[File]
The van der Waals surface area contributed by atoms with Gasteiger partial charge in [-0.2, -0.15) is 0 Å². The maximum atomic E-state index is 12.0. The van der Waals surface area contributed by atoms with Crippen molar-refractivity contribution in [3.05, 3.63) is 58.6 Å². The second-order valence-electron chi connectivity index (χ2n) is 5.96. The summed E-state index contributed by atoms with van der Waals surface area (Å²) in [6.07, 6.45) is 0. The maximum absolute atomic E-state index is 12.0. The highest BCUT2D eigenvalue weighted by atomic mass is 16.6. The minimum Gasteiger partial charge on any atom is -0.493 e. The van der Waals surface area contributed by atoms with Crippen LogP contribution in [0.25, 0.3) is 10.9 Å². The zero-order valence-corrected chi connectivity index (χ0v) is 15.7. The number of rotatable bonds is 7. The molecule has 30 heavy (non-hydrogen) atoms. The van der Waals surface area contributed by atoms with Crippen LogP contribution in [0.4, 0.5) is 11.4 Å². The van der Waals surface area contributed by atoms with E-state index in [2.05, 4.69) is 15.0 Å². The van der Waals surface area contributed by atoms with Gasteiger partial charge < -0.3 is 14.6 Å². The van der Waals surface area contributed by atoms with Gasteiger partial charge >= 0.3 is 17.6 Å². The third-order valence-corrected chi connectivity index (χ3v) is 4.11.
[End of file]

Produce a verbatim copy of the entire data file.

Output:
The van der Waals surface area contributed by atoms with Gasteiger partial charge in [-0.2, -0.15) is 0 Å². The maximum atomic E-state index is 12.0. The van der Waals surface area contributed by atoms with Crippen molar-refractivity contribution in [3.05, 3.63) is 58.6 Å². The second-order valence-electron chi connectivity index (χ2n) is 5.96. The summed E-state index contributed by atoms with van der Waals surface area (Å²) in [6.07, 6.45) is 0. The maximum absolute atomic E-state index is 12.0. The highest BCUT2D eigenvalue weighted by atomic mass is 16.6. The minimum Gasteiger partial charge on any atom is -0.493 e. The van der Waals surface area contributed by atoms with Crippen LogP contribution in [0.25, 0.3) is 10.9 Å². The zero-order valence-corrected chi connectivity index (χ0v) is 15.7. The number of rotatable bonds is 7. The molecule has 30 heavy (non-hydrogen) atoms. The van der Waals surface area contributed by atoms with Crippen LogP contribution in [0.4, 0.5) is 11.4 Å². The van der Waals surface area contributed by atoms with E-state index in [2.05, 4.69) is 15.0 Å². The van der Waals surface area contributed by atoms with Gasteiger partial charge < -0.3 is 14.6 Å². The van der Waals surface area contributed by atoms with Gasteiger partial charge >= 0.3 is 17.6 Å². The third-order valence-corrected chi connectivity index (χ3v) is 4.11.